War. Inflation. Supply shortfalls. The global energy system looks much different than a year ago, thanks to a confluence of disruptive forces for oil and natural gas. Ever-cheaper renewables, electric cars, and stronger climate policies are putting peak fossil fuel consumption in sight.
How will these competing factors play out in the coming decade and beyond?
This fall, the International Energy Agency (IEA) published the latest version of its flagship report, the World Energy Outlook (WEO). It examines the state of the global energy system and maps out a variety of decarbonization scenarios for the future.
This week host Jason Bordoff talks with Laura Cozzi. Laura is the chief energy modeler at the IEA . She also serves as the head of the demand outlook division, and is responsible for producing the annual World Energy Outlook. Laura has been with the IEA for more than 20 years and has co-authored multiple editions of the WEO.
Jason talks with Laura about this year’s analysis – and the various scenarios outlined in the report. They discuss the prospect for a peak in fossil fuel consumption, the impact of increased investments in clean energy, and the long-term impacts of today’s supply crisis.
The November midterm elections proved better than expected for Democrats, in spite of many predictions of a Republican wave sweeping across the United States.
Regardless of what happens in the Georgia run-off in December, Democrats will hold a majority in the Senate.
Republicans, however, have taken a narrow majority in the House of Representatives, where they can contest President Biden’s climate and energy agenda. Most notably, they could try to minimize the impacts of the Inflation Reduction Act and other new laws through oversight and investigations into its funding for various agencies.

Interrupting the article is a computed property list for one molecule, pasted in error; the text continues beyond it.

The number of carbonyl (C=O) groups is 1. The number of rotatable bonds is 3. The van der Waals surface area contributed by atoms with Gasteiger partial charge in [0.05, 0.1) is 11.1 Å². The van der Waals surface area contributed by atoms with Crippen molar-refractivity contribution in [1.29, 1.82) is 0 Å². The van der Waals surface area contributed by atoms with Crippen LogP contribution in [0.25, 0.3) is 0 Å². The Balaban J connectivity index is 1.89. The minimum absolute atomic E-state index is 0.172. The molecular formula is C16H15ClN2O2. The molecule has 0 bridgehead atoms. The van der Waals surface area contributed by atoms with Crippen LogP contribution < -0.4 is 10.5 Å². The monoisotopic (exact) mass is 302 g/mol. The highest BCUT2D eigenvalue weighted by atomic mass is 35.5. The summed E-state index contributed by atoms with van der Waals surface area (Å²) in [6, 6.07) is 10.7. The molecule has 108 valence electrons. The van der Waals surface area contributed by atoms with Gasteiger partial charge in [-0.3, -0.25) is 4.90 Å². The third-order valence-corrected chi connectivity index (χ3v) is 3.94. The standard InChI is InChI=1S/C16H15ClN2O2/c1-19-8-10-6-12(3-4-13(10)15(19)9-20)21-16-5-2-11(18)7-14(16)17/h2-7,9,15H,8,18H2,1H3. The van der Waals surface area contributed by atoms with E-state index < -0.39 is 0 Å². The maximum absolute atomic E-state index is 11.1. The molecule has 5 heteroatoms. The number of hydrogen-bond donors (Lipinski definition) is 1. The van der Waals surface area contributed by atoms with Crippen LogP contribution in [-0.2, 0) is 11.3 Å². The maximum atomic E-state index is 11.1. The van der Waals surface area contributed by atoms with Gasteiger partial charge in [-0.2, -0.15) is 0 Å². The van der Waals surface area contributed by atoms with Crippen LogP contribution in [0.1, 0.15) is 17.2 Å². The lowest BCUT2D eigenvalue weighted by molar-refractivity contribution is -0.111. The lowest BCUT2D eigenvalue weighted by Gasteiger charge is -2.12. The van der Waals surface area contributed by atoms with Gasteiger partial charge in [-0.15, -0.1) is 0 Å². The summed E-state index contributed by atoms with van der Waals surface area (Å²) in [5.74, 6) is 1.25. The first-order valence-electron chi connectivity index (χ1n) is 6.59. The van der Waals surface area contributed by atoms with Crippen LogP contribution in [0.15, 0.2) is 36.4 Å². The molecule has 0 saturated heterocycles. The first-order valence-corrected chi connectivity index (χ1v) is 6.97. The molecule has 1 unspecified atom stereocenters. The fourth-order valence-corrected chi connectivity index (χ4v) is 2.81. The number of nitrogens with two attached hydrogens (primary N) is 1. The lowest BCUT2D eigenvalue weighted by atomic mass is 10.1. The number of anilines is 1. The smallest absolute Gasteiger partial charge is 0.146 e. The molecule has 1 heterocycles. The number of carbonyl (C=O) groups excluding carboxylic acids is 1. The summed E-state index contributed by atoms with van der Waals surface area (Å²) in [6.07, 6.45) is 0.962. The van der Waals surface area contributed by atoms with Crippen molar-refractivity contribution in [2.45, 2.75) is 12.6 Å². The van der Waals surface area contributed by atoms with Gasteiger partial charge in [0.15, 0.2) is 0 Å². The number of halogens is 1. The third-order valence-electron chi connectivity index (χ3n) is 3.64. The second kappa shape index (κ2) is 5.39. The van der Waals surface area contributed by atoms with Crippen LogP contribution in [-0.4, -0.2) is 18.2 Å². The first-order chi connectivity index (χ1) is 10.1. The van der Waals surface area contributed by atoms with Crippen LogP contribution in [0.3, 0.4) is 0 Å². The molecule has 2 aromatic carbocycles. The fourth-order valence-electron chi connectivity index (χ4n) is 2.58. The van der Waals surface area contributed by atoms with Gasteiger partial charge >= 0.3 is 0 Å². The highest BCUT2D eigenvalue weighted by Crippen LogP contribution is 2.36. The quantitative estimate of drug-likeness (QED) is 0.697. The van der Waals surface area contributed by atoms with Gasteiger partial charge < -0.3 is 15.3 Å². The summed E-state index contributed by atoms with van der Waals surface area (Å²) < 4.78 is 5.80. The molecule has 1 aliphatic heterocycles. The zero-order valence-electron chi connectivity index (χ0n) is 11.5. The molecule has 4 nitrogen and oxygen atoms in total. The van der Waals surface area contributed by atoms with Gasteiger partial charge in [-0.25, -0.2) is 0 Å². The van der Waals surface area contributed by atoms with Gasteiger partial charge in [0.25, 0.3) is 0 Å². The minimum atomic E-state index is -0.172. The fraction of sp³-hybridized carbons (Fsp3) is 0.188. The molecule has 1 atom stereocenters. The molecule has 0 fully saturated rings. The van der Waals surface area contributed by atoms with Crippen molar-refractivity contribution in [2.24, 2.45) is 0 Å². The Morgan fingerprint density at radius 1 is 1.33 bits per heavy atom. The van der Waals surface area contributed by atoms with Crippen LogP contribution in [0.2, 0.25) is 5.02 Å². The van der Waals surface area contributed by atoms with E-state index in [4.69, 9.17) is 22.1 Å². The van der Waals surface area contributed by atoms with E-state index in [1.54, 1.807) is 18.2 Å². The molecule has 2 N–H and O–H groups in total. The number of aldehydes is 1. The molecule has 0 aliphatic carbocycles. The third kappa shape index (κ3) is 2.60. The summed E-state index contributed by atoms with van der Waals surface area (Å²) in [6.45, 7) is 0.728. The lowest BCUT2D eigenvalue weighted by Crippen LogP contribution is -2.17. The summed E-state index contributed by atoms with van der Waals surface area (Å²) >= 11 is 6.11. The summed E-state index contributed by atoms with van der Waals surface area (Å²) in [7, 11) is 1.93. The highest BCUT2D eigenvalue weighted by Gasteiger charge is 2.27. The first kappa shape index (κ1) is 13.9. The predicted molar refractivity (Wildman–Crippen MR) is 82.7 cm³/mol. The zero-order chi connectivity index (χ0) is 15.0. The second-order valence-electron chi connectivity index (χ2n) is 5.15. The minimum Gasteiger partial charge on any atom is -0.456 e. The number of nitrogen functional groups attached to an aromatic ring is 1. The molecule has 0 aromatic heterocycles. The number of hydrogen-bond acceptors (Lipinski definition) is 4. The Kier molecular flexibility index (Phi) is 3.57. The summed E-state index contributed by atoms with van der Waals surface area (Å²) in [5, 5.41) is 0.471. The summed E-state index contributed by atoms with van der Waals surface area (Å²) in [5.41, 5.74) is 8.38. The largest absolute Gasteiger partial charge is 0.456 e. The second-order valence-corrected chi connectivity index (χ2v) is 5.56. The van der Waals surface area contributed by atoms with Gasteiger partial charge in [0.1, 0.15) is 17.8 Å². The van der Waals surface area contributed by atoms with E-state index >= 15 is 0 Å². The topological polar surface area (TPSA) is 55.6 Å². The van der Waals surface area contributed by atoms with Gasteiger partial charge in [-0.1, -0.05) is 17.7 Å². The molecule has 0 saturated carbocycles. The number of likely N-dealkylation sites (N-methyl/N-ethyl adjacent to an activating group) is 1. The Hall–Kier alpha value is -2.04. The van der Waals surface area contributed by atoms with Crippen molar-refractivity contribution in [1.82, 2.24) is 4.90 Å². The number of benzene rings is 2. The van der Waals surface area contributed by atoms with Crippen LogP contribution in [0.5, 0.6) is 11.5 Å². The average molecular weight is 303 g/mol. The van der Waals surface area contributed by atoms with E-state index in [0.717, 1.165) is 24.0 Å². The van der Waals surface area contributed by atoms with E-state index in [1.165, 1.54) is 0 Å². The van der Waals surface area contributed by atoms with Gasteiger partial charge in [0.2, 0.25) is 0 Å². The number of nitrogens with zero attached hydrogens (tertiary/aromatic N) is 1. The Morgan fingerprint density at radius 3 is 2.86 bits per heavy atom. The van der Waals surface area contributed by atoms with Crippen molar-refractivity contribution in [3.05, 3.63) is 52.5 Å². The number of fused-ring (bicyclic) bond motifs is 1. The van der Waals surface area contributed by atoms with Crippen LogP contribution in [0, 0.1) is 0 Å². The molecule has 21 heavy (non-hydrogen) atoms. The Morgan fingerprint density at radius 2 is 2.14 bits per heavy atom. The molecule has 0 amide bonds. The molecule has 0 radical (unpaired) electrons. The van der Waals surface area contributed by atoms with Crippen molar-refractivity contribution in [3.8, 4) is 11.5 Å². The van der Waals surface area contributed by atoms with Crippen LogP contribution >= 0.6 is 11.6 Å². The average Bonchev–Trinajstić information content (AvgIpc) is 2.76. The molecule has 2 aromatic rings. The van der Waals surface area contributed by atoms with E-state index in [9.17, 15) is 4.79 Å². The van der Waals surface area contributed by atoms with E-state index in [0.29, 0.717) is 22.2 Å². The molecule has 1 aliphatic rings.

How will climate and energy policy shake out over the last two years of President Biden’s term? Will the administration look to regulatory agencies like the Federal Energy Regulatory Commission and the Securities and Exchange Commission to move the needle on climate action with a split Congress?
This week host Bill Loveless talks with Rich Powell and Aliya Haq.
Rich is the CEO of Clear Path and Clear Path Action. Both are DC-based organizations advancing policies that accelerate innovations to reduce emissions in the energy and industrial sectors. He is also the co-chair of the Conservative Climate Foundation.
Aliya is the vice president of U.S. policy and advocacy at Breakthrough Energy. Her team pushes for ambitious climate and clean energy policy to help the U.S. achieve its goal of net-zero emissions by 2050. Previously, she was the federal climate policy director for the Natural Resources Defense Council.
Bill spoke with Rich and Aliya about the election results and how they will impact policy over the next two years. They discussed the possibility of bipartisan action and how a Republican House could influence energy and environmental agencies.
The spotlight is on Africa at COP27, the UN climate change conference taking place in Egypt.
This year, climate-induced disasters have ravaged the continent. Cyclones and flooding in the south, and a four-year drought in the east have crippled food supplies, increased human suffering, and hurt economic growth.
Meanwhile, hundreds of millions of Africans still live in energy poverty. With pressure from developed nations to cut emissions at global climate talks, African leaders are hoping to secure billions of dollars to invest in the transition away from fossil fuels and build new energy infrastructure.
But securing financing to build renewable energy projects isn't enough. For the first time in its history, the COP agenda includes “loss and damage” funds. These are reparations that industrialized countries would pay to developing countries which have suffered the most from climate change.